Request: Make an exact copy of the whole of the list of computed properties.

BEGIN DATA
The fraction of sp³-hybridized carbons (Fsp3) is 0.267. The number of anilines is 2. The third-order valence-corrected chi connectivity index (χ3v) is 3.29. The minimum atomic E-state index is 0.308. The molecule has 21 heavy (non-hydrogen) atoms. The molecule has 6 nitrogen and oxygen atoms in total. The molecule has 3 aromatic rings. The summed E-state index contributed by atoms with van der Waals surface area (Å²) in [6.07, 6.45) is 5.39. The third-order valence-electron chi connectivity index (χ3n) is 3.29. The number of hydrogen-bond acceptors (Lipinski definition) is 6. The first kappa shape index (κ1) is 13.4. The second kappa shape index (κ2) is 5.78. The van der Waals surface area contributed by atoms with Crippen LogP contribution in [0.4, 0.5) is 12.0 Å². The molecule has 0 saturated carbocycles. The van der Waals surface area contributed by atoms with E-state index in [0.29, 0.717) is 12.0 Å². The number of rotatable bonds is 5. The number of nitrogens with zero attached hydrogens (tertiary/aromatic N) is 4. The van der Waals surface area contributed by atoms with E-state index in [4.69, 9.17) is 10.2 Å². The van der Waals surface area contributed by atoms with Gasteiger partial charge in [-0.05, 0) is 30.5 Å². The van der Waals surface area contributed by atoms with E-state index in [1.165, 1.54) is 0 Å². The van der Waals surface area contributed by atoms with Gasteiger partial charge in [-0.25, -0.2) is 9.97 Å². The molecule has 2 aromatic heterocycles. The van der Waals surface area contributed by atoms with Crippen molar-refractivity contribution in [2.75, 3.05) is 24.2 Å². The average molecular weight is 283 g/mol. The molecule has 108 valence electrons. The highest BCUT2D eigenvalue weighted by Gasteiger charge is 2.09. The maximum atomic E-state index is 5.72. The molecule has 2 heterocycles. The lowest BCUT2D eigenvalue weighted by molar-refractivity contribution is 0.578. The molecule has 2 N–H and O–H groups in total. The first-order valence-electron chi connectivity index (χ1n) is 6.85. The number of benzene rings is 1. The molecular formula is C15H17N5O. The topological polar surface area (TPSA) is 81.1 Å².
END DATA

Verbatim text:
The fraction of sp³-hybridized carbons (Fsp3) is 0.267. The number of anilines is 2. The third-order valence-corrected chi connectivity index (χ3v) is 3.29. The minimum atomic E-state index is 0.308. The molecule has 21 heavy (non-hydrogen) atoms. The molecule has 6 nitrogen and oxygen atoms in total. The molecule has 3 aromatic rings. The summed E-state index contributed by atoms with van der Waals surface area (Å²) in [6.07, 6.45) is 5.39. The third-order valence-electron chi connectivity index (χ3n) is 3.29. The number of hydrogen-bond acceptors (Lipinski definition) is 6. The first kappa shape index (κ1) is 13.4. The second kappa shape index (κ2) is 5.78. The van der Waals surface area contributed by atoms with Crippen LogP contribution in [0.4, 0.5) is 12.0 Å². The molecule has 0 saturated carbocycles. The van der Waals surface area contributed by atoms with E-state index in [0.29, 0.717) is 12.0 Å². The number of rotatable bonds is 5. The number of nitrogens with zero attached hydrogens (tertiary/aromatic N) is 4. The van der Waals surface area contributed by atoms with E-state index in [4.69, 9.17) is 10.2 Å². The van der Waals surface area contributed by atoms with Gasteiger partial charge in [-0.05, 0) is 30.5 Å². The van der Waals surface area contributed by atoms with E-state index in [1.165, 1.54) is 0 Å². The van der Waals surface area contributed by atoms with Gasteiger partial charge in [-0.25, -0.2) is 9.97 Å². The molecule has 2 aromatic heterocycles. The van der Waals surface area contributed by atoms with Crippen molar-refractivity contribution in [2.75, 3.05) is 24.2 Å². The average molecular weight is 283 g/mol. The molecule has 108 valence electrons. The highest BCUT2D eigenvalue weighted by Gasteiger charge is 2.09. The maximum atomic E-state index is 5.72. The molecule has 2 heterocycles. The lowest BCUT2D eigenvalue weighted by molar-refractivity contribution is 0.578. The molecule has 2 N–H and O–H groups in total. The first-order valence-electron chi connectivity index (χ1n) is 6.85. The number of benzene rings is 1. The molecular formula is C15H17N5O. The topological polar surface area (TPSA) is 81.1 Å².